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Programme launched to mark 50th anniversary of Civil Rights movement in Northern Ireland

How the Irish News reported a historic Civil Rights march
Seanín Graham

LANDMARK events that gave rise to the birth of the Northern Ireland Civil Rights Movement are to be recognised throughout 2018 to mark the organisation's 50th anniversary.

The historic 'battle of Caledon' in Co Tyrone in June 1968 - which resulted in Nationalist MP Austin Currie squatting in a house in protest at discrimination against Catholics - will be remembered with a discussion in the village this summer on housing inequalities in 2018.

Events in Derry will also be held 50 years after images of violence at a Civil Rights rally in the city were beamed around the world as the the RUC baton-charged protesters.

Tim Attwood, treasurer of the commemoration organisation committee, said the "strength of personalities'" among the early membership was "extraordinary", with a broad base of members from nationalist, communist, labour, unionist and trade union backgrounds.

"When you look back at some of the people involved - such as John Hume, Austin Currie, Ivan Cooper and Deirdre O'Doherty, you see such strong, strident personalities and orators that we don't have today," said the SDLP councillor.

"We want to recognise the courage of all those involved but also want to examine a whole range of equality issues that exist today, from homelessness to discrimination."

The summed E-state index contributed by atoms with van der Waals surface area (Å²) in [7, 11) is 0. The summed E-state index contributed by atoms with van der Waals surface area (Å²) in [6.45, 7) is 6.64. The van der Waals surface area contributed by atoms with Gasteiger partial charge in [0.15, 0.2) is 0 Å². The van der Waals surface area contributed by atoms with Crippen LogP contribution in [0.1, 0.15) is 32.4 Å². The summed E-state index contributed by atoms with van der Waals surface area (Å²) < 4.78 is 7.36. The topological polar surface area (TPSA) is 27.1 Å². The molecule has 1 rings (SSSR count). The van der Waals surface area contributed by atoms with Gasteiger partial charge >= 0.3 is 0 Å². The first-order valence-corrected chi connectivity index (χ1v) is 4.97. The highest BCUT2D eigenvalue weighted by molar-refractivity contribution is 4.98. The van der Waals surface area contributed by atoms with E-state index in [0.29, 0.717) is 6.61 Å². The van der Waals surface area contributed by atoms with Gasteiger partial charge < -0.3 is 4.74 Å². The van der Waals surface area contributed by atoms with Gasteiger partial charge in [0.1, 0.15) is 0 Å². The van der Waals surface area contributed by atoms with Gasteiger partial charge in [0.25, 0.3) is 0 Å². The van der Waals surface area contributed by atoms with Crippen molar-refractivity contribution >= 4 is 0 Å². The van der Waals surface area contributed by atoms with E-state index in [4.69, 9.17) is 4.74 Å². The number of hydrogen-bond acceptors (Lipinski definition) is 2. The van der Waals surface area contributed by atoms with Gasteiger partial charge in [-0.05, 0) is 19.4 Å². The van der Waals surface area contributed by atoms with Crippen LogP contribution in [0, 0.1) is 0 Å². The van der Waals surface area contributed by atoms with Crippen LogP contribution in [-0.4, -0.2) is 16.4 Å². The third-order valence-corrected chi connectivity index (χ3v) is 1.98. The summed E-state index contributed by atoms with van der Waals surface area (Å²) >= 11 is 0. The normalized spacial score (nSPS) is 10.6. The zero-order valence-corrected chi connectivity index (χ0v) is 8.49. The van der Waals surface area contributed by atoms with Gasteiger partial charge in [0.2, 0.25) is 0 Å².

A key focus of the programme will include representations from those who did not support or recognise the ethos of the movement.

Mr Attwood said they were overwhelmed by the positive response from unionist and loyalist representatives who wanted to "engage" with the programme on the issue of civil rights.

Among those taking part in an event next month on "reconciling differences" will be the Grand Secretary of the Orange Order, Mervyn Gibson and PUP councillor John Kyle - at a session chaired by Linda Ervine, manager of the Turas organistion who works to promote Irish among the Protestant community.

Ms Ervine's father was a member of the Communist party and she is a sister-in-law of the late PUP leader David Ervine.

Renowned poet Michael Longley will officially launch the anniversary programme next week in the First Presbysterian Church in Belfast city centre.

Professor Paul Arthur, who is also involved in the Civil Rights Commemorations Committee, said they wanted to remember events in "an inclusive and reflective way".

"We want to learn from what happened, to consider the significance of the Civil Rights movement for our society today and the continuing resonance of the issues which it addressed and the ideals which underpinned it," he said.

The Derry launch of the events will take place next Friday, January 26 in The Junction, 10-12 Bishop Street and will include contributions from civil rights activists Ivan Cooper and Deirdre O'Doherty.

Exhibitions will also run at Linen Hall library and the Ulster Museum over the year.

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